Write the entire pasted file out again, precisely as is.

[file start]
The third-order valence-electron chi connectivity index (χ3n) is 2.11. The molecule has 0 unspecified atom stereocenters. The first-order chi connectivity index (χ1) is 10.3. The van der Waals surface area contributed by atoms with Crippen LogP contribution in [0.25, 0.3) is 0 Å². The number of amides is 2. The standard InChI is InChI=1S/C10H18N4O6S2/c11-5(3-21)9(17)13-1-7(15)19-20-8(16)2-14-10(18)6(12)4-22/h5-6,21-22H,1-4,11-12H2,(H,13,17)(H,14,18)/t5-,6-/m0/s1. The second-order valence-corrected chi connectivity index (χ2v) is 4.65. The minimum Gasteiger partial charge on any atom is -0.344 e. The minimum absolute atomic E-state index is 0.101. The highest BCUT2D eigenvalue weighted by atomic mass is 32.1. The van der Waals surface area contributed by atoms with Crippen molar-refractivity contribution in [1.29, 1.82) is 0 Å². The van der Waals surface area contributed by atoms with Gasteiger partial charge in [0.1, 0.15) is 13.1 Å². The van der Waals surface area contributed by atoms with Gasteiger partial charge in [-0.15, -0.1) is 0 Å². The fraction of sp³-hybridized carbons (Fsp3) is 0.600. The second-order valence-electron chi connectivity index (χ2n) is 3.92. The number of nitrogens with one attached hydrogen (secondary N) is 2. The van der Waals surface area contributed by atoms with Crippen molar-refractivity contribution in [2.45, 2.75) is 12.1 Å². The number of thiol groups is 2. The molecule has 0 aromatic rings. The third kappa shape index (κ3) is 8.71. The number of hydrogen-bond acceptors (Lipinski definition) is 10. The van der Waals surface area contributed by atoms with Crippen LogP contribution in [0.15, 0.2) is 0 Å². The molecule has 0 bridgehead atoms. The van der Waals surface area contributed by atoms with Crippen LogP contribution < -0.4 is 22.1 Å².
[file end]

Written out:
The third-order valence-electron chi connectivity index (χ3n) is 2.11. The molecule has 0 unspecified atom stereocenters. The first-order chi connectivity index (χ1) is 10.3. The van der Waals surface area contributed by atoms with Crippen LogP contribution in [0.25, 0.3) is 0 Å². The number of amides is 2. The standard InChI is InChI=1S/C10H18N4O6S2/c11-5(3-21)9(17)13-1-7(15)19-20-8(16)2-14-10(18)6(12)4-22/h5-6,21-22H,1-4,11-12H2,(H,13,17)(H,14,18)/t5-,6-/m0/s1. The second-order valence-corrected chi connectivity index (χ2v) is 4.65. The minimum Gasteiger partial charge on any atom is -0.344 e. The minimum absolute atomic E-state index is 0.101. The highest BCUT2D eigenvalue weighted by atomic mass is 32.1. The van der Waals surface area contributed by atoms with Crippen molar-refractivity contribution in [1.29, 1.82) is 0 Å². The van der Waals surface area contributed by atoms with Gasteiger partial charge in [0.1, 0.15) is 13.1 Å². The van der Waals surface area contributed by atoms with Gasteiger partial charge in [-0.15, -0.1) is 0 Å². The fraction of sp³-hybridized carbons (Fsp3) is 0.600. The second-order valence-electron chi connectivity index (χ2n) is 3.92. The number of nitrogens with one attached hydrogen (secondary N) is 2. The van der Waals surface area contributed by atoms with Crippen molar-refractivity contribution in [2.45, 2.75) is 12.1 Å². The number of thiol groups is 2. The molecule has 0 aromatic rings. The third kappa shape index (κ3) is 8.71. The number of hydrogen-bond acceptors (Lipinski definition) is 10. The van der Waals surface area contributed by atoms with Crippen LogP contribution in [0.15, 0.2) is 0 Å². The molecule has 0 bridgehead atoms. The van der Waals surface area contributed by atoms with Crippen LogP contribution < -0.4 is 22.1 Å².